Examining a Developmental Approach to Childhood Obesity: The Fetal and Early Childhood Years Workshop Summary
||September 15, 2015
Report at a Glance
- Early Origins of Obesity: The Role of Epigenetics and Opportunitites for Intervention
Note: Proceedings contain the opinion of the presenters, but do NOT reflect the conclusions of the Health and Medicine Division or the National Academies. Learn more about the differences between Reports and Proceedings.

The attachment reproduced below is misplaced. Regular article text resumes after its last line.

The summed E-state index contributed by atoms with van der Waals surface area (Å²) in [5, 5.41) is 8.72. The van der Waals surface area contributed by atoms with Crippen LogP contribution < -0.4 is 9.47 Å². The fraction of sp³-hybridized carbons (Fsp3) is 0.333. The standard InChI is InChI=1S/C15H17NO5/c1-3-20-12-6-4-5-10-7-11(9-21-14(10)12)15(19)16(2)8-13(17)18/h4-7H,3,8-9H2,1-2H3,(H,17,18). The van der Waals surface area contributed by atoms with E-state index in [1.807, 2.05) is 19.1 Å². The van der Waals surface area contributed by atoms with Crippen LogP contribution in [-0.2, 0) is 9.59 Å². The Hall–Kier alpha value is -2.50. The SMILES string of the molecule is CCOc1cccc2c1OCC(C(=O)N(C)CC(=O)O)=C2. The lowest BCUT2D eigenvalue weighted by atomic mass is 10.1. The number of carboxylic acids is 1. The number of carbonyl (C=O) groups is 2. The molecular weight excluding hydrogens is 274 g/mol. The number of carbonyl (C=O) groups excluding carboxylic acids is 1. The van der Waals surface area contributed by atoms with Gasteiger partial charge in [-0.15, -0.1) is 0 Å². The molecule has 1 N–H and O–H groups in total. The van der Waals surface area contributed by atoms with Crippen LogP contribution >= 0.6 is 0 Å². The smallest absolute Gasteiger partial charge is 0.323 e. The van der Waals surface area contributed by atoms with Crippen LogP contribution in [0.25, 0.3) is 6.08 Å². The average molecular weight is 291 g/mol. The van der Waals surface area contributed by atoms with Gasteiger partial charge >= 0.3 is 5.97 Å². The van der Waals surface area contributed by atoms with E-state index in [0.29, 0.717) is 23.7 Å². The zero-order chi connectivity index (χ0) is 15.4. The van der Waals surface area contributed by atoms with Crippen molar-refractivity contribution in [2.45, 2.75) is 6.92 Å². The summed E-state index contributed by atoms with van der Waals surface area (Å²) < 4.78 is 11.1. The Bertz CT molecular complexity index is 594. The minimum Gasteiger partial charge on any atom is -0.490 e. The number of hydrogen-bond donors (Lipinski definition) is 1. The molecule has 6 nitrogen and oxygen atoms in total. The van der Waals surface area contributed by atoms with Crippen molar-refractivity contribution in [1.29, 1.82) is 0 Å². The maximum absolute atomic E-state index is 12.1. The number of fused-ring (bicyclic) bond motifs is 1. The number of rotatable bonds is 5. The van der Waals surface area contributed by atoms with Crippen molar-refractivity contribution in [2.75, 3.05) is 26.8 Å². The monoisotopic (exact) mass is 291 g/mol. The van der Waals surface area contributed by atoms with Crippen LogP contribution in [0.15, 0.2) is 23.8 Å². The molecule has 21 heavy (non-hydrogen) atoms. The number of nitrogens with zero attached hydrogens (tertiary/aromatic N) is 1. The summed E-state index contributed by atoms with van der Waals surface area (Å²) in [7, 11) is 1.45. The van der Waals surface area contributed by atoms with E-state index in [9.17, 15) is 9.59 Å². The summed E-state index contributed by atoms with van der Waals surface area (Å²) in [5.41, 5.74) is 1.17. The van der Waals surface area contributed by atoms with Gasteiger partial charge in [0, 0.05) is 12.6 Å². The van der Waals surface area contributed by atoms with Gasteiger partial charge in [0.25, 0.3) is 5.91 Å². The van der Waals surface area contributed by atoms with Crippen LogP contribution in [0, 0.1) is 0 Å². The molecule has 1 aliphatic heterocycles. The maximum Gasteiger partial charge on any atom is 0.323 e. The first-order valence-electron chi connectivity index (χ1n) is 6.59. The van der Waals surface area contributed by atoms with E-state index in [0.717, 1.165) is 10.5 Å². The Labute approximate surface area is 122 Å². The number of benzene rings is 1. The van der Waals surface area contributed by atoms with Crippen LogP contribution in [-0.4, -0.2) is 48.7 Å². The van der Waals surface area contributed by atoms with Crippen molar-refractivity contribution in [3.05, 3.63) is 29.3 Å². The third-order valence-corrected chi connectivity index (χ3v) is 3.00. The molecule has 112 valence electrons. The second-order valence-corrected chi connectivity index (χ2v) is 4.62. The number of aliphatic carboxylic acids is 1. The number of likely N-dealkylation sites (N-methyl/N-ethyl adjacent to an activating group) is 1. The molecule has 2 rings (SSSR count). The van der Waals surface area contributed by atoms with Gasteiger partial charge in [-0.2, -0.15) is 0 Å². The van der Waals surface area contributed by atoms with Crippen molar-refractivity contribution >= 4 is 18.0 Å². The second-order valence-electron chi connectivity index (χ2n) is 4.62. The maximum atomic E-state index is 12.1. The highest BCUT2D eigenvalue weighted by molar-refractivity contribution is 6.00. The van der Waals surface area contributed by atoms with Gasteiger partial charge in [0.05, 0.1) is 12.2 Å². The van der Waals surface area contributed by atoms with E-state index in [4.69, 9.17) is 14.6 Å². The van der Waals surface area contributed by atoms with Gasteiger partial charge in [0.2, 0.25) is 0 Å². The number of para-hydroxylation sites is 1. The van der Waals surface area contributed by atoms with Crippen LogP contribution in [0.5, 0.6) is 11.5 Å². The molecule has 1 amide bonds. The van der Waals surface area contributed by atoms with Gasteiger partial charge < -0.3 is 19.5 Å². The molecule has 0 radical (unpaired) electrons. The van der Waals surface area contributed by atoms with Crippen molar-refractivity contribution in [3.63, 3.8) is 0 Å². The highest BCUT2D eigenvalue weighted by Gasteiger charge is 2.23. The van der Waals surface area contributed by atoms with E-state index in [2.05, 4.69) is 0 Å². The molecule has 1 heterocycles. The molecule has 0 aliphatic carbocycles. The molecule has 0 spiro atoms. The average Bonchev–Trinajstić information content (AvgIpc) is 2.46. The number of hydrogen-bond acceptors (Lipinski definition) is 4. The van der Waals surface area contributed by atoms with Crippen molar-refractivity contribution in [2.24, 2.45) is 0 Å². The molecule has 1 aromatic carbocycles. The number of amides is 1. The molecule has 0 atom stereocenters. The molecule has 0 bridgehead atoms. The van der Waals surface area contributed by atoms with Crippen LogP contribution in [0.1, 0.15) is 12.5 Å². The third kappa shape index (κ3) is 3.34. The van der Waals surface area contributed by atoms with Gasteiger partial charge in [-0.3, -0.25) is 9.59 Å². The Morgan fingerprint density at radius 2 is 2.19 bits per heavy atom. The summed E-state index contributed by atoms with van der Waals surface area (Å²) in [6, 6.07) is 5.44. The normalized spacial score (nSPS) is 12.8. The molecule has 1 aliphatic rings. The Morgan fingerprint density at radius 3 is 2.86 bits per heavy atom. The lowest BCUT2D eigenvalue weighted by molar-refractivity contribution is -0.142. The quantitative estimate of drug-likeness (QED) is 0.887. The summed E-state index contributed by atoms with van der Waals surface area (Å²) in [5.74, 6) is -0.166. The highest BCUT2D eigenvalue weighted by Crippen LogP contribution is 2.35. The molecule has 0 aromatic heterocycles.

Recent scientific evidence points to the origins of childhood obesity as an outcome of the dynamic interplay of genetic, behavioral, and environmental factors throughout early development, with a compelling body of evidence suggesting that both maternal and paternal nutritional and other exposures affect a child’s risk of later obesity. The burgeoning field of epigenetics has led researchers to speculate that many of the observed associations between early developmental exposures and later risk of childhood obesity are mediated, at least in part, through epigenetic mechanisms. On February 26–27, 2015, the Institute of Medicine (IOM) Food and Nutrition Board and the IOM and the National Research Council Board on Children, Youth, and Families convened a workshop in Washington, DC, to explore the body of evolving science that examines the nexus of biology, environment, and developmental stage on risk of childhood obesity. The workshop focused on the prenatal period, infancy, and early childhood and addressed evidence from both animal and human studies. This report summarizes the information presented and discussed at the workshop.